The constant rise and shift of the Yellow River Today’s Image of the Day from NASA Earth Observatory features the Huang He, or the Yellow River, which originates in the Bayankala Mountains in Qinghai Province in western China.
Each year, Huang He picks up and transports over 1.6 billion tons of yellow-tinted silt, which causes a constant rise and shift of the riverbed.
According to NASA, all the sediment means that few other rivers have a history of silting up, bursting through banks, and changing course as frequently. The Yellow River or Huang He is the second-longest river in China, after the Yangtze River, and the sixth-longest river system in the world at the estimated length of 5,464 km. Originating in the Bayan Har Mountains in Qinghai province of Western China, it flows through nine provinces, and it empties into the Bohai Sea near the city of Dongying in Shandong province. The Yellow River basin has an east–west extent of about 1,900 kilometers and a north–south extent of about 1,100 km. Its total drainage area is about 795,000 square kilometers.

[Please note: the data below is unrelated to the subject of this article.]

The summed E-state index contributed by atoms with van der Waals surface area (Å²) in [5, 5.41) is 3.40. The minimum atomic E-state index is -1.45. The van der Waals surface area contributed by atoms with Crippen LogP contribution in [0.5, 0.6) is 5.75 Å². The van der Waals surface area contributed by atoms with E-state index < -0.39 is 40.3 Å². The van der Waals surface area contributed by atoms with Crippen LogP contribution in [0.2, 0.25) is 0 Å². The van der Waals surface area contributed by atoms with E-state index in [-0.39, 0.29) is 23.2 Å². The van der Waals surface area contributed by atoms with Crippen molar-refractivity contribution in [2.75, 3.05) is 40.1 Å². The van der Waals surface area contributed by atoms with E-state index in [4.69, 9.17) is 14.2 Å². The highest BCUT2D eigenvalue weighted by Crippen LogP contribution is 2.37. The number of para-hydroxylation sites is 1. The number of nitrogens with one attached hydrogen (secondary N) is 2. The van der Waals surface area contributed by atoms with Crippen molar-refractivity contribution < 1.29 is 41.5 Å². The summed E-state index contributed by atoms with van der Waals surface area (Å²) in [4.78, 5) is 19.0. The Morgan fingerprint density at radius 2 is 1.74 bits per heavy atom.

The mouth of the river has shifted at least a dozen times since 1855, triggering devastating floods. The tail of the river also shifts back and forth over large distances.
The Yellow River is the sixth longest in the world, flowing across nearly 3,400 miles and dumping into the Bohai Sea.
Image Credit: NASA Earth Observatory